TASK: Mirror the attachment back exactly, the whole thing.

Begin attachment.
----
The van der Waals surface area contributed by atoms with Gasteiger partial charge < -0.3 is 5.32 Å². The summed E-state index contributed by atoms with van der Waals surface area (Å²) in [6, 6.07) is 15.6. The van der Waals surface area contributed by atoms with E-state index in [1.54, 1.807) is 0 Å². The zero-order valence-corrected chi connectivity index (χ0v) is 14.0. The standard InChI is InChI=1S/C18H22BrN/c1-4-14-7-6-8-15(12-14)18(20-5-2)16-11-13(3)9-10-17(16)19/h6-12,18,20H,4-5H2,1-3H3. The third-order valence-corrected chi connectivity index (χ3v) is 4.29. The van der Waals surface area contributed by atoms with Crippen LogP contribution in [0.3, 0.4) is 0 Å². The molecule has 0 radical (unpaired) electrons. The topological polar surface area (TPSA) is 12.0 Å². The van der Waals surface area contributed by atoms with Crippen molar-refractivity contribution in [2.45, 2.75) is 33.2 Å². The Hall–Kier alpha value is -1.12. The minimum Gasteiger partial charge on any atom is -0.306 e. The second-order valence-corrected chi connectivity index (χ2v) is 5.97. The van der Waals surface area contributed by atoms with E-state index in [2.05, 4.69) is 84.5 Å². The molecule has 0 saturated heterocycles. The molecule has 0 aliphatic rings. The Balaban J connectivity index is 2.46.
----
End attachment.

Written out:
The van der Waals surface area contributed by atoms with Gasteiger partial charge < -0.3 is 5.32 Å². The summed E-state index contributed by atoms with van der Waals surface area (Å²) in [6, 6.07) is 15.6. The van der Waals surface area contributed by atoms with E-state index in [1.54, 1.807) is 0 Å². The zero-order valence-corrected chi connectivity index (χ0v) is 14.0. The standard InChI is InChI=1S/C18H22BrN/c1-4-14-7-6-8-15(12-14)18(20-5-2)16-11-13(3)9-10-17(16)19/h6-12,18,20H,4-5H2,1-3H3. The third-order valence-corrected chi connectivity index (χ3v) is 4.29. The van der Waals surface area contributed by atoms with Crippen LogP contribution in [0.3, 0.4) is 0 Å². The molecule has 0 radical (unpaired) electrons. The topological polar surface area (TPSA) is 12.0 Å². The van der Waals surface area contributed by atoms with Crippen molar-refractivity contribution in [2.45, 2.75) is 33.2 Å². The Hall–Kier alpha value is -1.12. The minimum Gasteiger partial charge on any atom is -0.306 e. The second-order valence-corrected chi connectivity index (χ2v) is 5.97. The van der Waals surface area contributed by atoms with E-state index in [2.05, 4.69) is 84.5 Å². The molecule has 0 saturated heterocycles. The molecule has 0 aliphatic rings. The Balaban J connectivity index is 2.46.